This Memorial Day weekend, tens of thousands of Americans will visit our national cemeteries to pay their respects and to honor the fallen.
Moving observances, including “Avenues of Flags,” color guards, gravesite flags, concerts and choirs, and historic displays, will be conducted by Veterans Service Organizations, local community groups, and civic associations.
Memorial Day is dedicated to those who fell in defense of the core ideals, beliefs, and values we hold sacred as a nation.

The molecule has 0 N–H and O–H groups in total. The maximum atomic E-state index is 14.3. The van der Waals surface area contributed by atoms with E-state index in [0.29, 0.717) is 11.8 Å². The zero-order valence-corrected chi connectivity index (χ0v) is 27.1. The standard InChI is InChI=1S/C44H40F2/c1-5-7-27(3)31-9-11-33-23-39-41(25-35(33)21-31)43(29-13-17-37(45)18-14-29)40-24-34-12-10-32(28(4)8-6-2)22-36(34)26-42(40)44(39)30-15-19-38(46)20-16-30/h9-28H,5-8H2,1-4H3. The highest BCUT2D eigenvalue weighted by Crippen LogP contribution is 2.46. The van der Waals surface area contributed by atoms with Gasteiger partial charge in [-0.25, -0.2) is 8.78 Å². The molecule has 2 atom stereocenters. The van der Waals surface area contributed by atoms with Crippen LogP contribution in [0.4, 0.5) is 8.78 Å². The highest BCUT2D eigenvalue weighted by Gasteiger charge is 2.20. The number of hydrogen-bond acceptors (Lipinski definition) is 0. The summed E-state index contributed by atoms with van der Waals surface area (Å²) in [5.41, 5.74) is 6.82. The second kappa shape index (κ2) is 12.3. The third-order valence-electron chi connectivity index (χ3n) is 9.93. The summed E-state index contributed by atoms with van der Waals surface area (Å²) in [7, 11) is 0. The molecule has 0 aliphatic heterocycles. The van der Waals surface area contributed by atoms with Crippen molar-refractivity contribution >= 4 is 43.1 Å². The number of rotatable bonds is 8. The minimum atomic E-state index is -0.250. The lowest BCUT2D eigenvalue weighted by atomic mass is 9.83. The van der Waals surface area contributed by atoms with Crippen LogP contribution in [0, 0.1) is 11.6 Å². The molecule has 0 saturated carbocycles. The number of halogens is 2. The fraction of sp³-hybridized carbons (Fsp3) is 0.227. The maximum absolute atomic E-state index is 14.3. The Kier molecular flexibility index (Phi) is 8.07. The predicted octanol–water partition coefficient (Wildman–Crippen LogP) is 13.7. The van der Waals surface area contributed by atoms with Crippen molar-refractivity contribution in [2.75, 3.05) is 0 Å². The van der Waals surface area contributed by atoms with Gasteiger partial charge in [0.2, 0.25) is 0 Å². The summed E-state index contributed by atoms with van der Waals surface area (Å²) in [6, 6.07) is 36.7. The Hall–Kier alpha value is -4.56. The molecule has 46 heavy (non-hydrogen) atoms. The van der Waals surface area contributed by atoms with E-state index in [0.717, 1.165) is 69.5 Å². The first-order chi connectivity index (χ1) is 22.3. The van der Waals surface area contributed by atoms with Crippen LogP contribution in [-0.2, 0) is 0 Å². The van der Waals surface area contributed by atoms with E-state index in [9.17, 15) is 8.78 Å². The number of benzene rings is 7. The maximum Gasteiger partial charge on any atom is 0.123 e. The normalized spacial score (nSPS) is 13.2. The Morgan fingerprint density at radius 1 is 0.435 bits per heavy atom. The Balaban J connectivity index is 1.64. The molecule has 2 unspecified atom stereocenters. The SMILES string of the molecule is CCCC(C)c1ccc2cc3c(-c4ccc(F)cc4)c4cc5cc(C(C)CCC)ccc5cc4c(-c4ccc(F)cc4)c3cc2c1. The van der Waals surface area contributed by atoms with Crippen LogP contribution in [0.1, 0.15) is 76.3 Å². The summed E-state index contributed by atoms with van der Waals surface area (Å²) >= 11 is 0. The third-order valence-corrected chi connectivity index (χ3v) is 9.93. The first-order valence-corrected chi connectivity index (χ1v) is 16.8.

The origins of this important national holiday reach back to the 1860s, when Americans began honoring Civil War dead by placing flowers on their grave. This practice quickly spread across our nation. The first official recognition of “Decoration Day,” as it was then called, was in 1868. On May 30th of that year, at the recently established Arlington National Cemetery, more than 5,000 listened to speeches, recited prayers, and sang hymns as they walked through the cemetery, casting flowers on more than 20,000 graves of Civil War Soldiers. Almost 158 years ago, President Lincoln said of those who gave “the last full measure of devotion” at Gettysburg that “[w]e cannot dedicate, we cannot consecrate, we cannot hallow this ground. The brave men, living and dead, who struggled here, have consecrated it, far above our poor power to add or to detract. The world will little note nor long remember what we say here, but it can never forget what they did here.” There is nothing that can be said that can surpass the noble sacrifices, dedication, and consecration of those who gave all to uphold our democratic ideals, who gave their lives in war so that following generations could live in peace. On Memorial Day, we remember those of all generations who did not make it home to their families. Whether they died in a named battle or at a host of other crossroads of conflict marked only by grid coordinates or the elevation of a hill on a map, American Soldiers, Sailors, Airmen, and Marines stood fast. Their sacrifices advanced our founding principles, ideals, beliefs, and values as a nation. They cherished liberty and loved freedom enough to lay down their lives to preserve our way of life. We at Vandenack Weaver Truhlsen are privileged to honor the dead by serving the living. Every day, the work we do with Veterans and their surviving spouses fulfills President Lincoln’s original call to serve those who “have borne the battle,” their families, caregivers, and survivors. It is both a great honor and a great responsibility to serve them as well as they served all of us. May God bless our honored dead, those currently serving our country in uniform, and all our nation’s Veterans.